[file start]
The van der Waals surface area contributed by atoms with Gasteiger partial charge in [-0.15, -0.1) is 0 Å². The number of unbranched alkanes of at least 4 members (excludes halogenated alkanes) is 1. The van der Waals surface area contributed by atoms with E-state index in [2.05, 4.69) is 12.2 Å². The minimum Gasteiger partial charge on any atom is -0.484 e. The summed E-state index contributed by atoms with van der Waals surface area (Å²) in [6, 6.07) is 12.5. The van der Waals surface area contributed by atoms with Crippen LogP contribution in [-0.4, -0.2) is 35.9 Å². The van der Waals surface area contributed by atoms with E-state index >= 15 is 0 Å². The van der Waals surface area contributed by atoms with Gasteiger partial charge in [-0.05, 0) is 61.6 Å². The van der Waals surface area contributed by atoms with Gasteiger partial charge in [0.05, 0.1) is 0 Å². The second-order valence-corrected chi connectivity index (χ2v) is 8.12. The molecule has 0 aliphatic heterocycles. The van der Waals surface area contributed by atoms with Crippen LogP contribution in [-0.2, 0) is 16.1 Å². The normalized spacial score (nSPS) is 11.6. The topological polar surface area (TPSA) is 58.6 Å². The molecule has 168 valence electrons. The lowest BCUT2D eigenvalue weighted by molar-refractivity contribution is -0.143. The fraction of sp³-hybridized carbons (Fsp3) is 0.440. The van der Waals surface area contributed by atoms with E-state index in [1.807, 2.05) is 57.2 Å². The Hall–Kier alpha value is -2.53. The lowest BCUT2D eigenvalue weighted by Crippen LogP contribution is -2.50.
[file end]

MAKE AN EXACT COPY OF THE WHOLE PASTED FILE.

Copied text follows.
The van der Waals surface area contributed by atoms with Gasteiger partial charge in [-0.15, -0.1) is 0 Å². The number of unbranched alkanes of at least 4 members (excludes halogenated alkanes) is 1. The van der Waals surface area contributed by atoms with E-state index in [2.05, 4.69) is 12.2 Å². The minimum Gasteiger partial charge on any atom is -0.484 e. The summed E-state index contributed by atoms with van der Waals surface area (Å²) in [6, 6.07) is 12.5. The van der Waals surface area contributed by atoms with Crippen LogP contribution in [-0.4, -0.2) is 35.9 Å². The van der Waals surface area contributed by atoms with E-state index >= 15 is 0 Å². The van der Waals surface area contributed by atoms with Gasteiger partial charge in [-0.05, 0) is 61.6 Å². The van der Waals surface area contributed by atoms with Gasteiger partial charge in [0.05, 0.1) is 0 Å². The second-order valence-corrected chi connectivity index (χ2v) is 8.12. The molecule has 0 aliphatic heterocycles. The van der Waals surface area contributed by atoms with Crippen LogP contribution in [-0.2, 0) is 16.1 Å². The normalized spacial score (nSPS) is 11.6. The topological polar surface area (TPSA) is 58.6 Å². The molecule has 168 valence electrons. The lowest BCUT2D eigenvalue weighted by molar-refractivity contribution is -0.143. The fraction of sp³-hybridized carbons (Fsp3) is 0.440. The van der Waals surface area contributed by atoms with E-state index in [1.807, 2.05) is 57.2 Å². The Hall–Kier alpha value is -2.53. The lowest BCUT2D eigenvalue weighted by Crippen LogP contribution is -2.50.